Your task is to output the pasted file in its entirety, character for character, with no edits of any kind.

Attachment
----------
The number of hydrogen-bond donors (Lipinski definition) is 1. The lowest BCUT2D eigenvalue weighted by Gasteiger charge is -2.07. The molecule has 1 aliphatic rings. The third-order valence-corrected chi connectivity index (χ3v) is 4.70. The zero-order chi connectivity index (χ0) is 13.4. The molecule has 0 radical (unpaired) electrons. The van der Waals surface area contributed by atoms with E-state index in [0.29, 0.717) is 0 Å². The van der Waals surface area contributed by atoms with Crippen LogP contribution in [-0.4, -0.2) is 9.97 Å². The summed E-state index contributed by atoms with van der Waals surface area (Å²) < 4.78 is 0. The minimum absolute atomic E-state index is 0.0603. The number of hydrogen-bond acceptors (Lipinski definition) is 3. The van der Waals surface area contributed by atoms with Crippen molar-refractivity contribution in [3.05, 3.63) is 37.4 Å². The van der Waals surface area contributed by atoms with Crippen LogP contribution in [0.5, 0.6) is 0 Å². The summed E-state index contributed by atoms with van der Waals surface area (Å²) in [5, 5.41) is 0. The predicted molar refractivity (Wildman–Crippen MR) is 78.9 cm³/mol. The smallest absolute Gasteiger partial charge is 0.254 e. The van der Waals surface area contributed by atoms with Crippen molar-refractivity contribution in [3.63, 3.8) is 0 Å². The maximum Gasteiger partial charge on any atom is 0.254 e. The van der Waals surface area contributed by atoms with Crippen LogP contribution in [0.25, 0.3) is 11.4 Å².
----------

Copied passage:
The number of hydrogen-bond donors (Lipinski definition) is 1. The lowest BCUT2D eigenvalue weighted by Gasteiger charge is -2.07. The molecule has 1 aliphatic rings. The third-order valence-corrected chi connectivity index (χ3v) is 4.70. The zero-order chi connectivity index (χ0) is 13.4. The molecule has 0 radical (unpaired) electrons. The van der Waals surface area contributed by atoms with E-state index in [0.29, 0.717) is 0 Å². The van der Waals surface area contributed by atoms with Crippen LogP contribution in [-0.4, -0.2) is 9.97 Å². The summed E-state index contributed by atoms with van der Waals surface area (Å²) < 4.78 is 0. The minimum absolute atomic E-state index is 0.0603. The number of hydrogen-bond acceptors (Lipinski definition) is 3. The van der Waals surface area contributed by atoms with Crippen molar-refractivity contribution in [3.05, 3.63) is 37.4 Å². The van der Waals surface area contributed by atoms with Crippen LogP contribution in [0.5, 0.6) is 0 Å². The summed E-state index contributed by atoms with van der Waals surface area (Å²) in [5, 5.41) is 0. The predicted molar refractivity (Wildman–Crippen MR) is 78.9 cm³/mol. The smallest absolute Gasteiger partial charge is 0.254 e. The van der Waals surface area contributed by atoms with Crippen molar-refractivity contribution in [3.63, 3.8) is 0 Å². The maximum Gasteiger partial charge on any atom is 0.254 e. The van der Waals surface area contributed by atoms with Crippen LogP contribution in [0.25, 0.3) is 11.4 Å².